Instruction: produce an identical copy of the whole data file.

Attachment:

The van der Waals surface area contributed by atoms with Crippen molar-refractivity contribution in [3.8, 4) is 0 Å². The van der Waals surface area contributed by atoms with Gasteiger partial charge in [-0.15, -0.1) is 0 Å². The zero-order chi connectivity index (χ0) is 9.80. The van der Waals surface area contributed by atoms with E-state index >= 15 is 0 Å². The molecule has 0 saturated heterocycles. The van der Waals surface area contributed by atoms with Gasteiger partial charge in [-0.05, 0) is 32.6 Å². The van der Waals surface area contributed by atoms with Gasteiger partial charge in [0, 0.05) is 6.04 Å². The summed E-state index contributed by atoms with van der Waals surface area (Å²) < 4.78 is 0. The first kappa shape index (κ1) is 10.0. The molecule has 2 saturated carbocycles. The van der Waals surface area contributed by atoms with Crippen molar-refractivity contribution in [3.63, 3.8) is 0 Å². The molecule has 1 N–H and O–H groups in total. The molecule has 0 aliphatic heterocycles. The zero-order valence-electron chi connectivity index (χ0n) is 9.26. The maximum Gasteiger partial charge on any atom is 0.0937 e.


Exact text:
The van der Waals surface area contributed by atoms with Crippen molar-refractivity contribution in [3.8, 4) is 0 Å². The van der Waals surface area contributed by atoms with Gasteiger partial charge in [-0.15, -0.1) is 0 Å². The zero-order chi connectivity index (χ0) is 9.80. The van der Waals surface area contributed by atoms with E-state index >= 15 is 0 Å². The molecule has 0 saturated heterocycles. The van der Waals surface area contributed by atoms with Gasteiger partial charge in [-0.05, 0) is 32.6 Å². The van der Waals surface area contributed by atoms with Gasteiger partial charge in [0, 0.05) is 6.04 Å². The summed E-state index contributed by atoms with van der Waals surface area (Å²) < 4.78 is 0. The first kappa shape index (κ1) is 10.0. The molecule has 2 saturated carbocycles. The van der Waals surface area contributed by atoms with Crippen molar-refractivity contribution in [3.63, 3.8) is 0 Å². The molecule has 1 N–H and O–H groups in total. The molecule has 0 aliphatic heterocycles. The zero-order valence-electron chi connectivity index (χ0n) is 9.26. The maximum Gasteiger partial charge on any atom is 0.0937 e.